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Granite Countertops Colors and Styles

Granite countertops are the most popular choice for the modern kitchen and bathroom for a number of reasons. Not only does granite have modern appeal, it has a timeless quality, so you know that it'll be just as appealing in a decade as it is now. Granite also provides colors, luminance, patterns and surface depth that the synthetic materials on the market cannot duplicate. And granite is an investment in your home that provides greater appreciation in the long-term than the alternatives do.

Once a homeowner has made the choice to install granite countertops, they face some challenging decisions. That's because there is a great deal of diversity in the marketplace, and we've found that most homeowners enter the process unprepared for the sheer amount of choice that we present to them. So in order to streamline that process, we've assembled this brief overview of the colors, materials and styles available in today's granite countertops.

Granite countertops colors, cuts, and styles

The two primary countertop styles are solid granite and granite tile. Solid granite is a natural granite slab that the manufacturer cuts to the size and shape of a countertop and then seals. Natural slab is extremely versatile because it is available in almost any shape, size and thickness. In addition to all the standard aspects on the market, you also order the granite slab cut and edged to your precise needs. And of course, granite is available in the wide range of colors and patterns that only nature can provide.

The alternative to natural slab granite is granite tile, which uses a thin granite cover on the visible aspect of the tile. These tiles come in a range of standard sizes, and you install them by epoxying them onto a prepared counter surface. In terms of color and pattern, granite tile is just as versatile as natural slab granite is. The big difference here is in the price. Tile is much less expensive, especially when using it for an area that would otherwise require a special order cut.

Both solid granite and granite tile are available in a diverse array of styles and edges. One of the most common edges is the rounded edge, which is a traditional cut that has once again become quite popular. The beauty of a rounded edge is that like granite itself, it's timeless. Another popular and timeless style is the beveled edge. Unlike molding, the bevel on granite tends to have just one or two distinct cuts with very sharp angles, which is a popular choice for the modern bathroom.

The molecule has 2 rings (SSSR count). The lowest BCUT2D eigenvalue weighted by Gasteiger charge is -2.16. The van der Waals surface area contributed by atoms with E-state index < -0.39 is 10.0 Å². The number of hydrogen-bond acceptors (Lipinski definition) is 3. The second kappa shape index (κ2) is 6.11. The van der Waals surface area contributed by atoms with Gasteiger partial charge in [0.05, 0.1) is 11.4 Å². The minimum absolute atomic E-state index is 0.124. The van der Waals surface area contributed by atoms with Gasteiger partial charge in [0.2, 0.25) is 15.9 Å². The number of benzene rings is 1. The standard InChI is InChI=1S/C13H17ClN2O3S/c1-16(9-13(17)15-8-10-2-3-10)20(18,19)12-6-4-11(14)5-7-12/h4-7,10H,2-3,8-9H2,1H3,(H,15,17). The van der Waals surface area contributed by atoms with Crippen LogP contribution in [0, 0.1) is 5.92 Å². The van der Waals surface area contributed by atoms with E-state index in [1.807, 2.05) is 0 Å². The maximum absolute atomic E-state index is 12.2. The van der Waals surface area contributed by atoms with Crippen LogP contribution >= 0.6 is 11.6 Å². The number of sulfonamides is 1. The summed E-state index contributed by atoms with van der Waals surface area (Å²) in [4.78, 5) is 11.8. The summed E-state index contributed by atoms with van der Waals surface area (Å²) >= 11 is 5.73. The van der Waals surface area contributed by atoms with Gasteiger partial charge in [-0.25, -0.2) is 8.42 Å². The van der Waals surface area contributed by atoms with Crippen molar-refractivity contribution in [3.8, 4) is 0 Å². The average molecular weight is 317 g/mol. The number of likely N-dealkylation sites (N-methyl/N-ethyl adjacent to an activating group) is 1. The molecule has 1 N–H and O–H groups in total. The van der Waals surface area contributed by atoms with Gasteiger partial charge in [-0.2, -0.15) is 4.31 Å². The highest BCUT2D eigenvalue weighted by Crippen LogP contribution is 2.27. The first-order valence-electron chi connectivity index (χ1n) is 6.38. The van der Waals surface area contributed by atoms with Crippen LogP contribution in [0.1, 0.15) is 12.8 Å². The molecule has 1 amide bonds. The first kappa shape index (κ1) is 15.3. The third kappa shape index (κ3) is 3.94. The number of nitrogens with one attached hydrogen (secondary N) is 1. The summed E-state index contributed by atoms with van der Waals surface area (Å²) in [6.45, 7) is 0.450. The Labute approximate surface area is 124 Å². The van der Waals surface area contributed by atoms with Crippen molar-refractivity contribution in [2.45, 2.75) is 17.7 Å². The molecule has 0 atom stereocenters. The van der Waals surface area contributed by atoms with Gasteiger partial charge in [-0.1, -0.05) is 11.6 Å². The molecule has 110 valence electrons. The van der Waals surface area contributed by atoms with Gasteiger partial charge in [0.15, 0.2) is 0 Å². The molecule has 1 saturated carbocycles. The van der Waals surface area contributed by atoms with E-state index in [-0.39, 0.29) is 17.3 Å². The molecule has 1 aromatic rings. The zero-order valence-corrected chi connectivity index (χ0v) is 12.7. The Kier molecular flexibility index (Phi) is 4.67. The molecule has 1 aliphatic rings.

Choosing the right edge style for your granite surface

Other popular granite styles include bullnose edges and ogee edges. Bullnose, an especially popular form of granite tile, allows the countertop to have a substantial polished edge, rounded or squared, that runs the length of the countertop facing the room. Ogee is an expensive vanity edge that emulates the bevels used for crown molding and similar wooden accessories. The effect is fantastic but the cost can be prohibitive if choosing it for an entire room.

The most challenging aspect of choosing the right granite is choosing the right color and pattern. The sheer amount of choice is both a benefit and a hindrance. On one hand, no matter what your needs are in terms of scheme and style, you will be able to find the perfect granite to match. On the other hand, all that selection makes the process daunting and it means you'll have a slew of tough choices to make.

Once you've decided on a basic color, you'll then have to find the right shade. Black, brown, gray and tan granite are the most popular choices and they're each available in dozens of shades perhaps more. You'll also have to factor in the different levels of luminance and the various patterns available. The most common patterns or veins are flecked and pebbled, and you'll find that both come in a wide range of densities and styles. Even the more adventurous colors, such as blue, green, pink and red, are available in the same amazing range of luminance, pattern and shade.

How lighting effects your granite investment

It is important to note that lighting within the home and similar factors affect shade and luminance a great deal in terms of perception. So even if you've settled on brown, for instance, you have your work cut out for you. You'll have to narrow in on the brown tint you like and then look at how the various shades react to the environment where you'll install them. This is why it's extremely important that you see the granite in your home before deciding to purchase it.

Granite countertops are an excellent investment and they are incredibly gorgeous addition to any home. But they're not a decision that you want to rush into. Hopefully this guide has helped prepare you. Be ready to take it slow. Find the basic color that works for your kitchen or bathroom, and then take the time to explore the many patterns and shades available. This labor of love will pay off greatly in the end.

What People Are Saying

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I never would have been able to afford new granite countertops had I not requested your free estimates.
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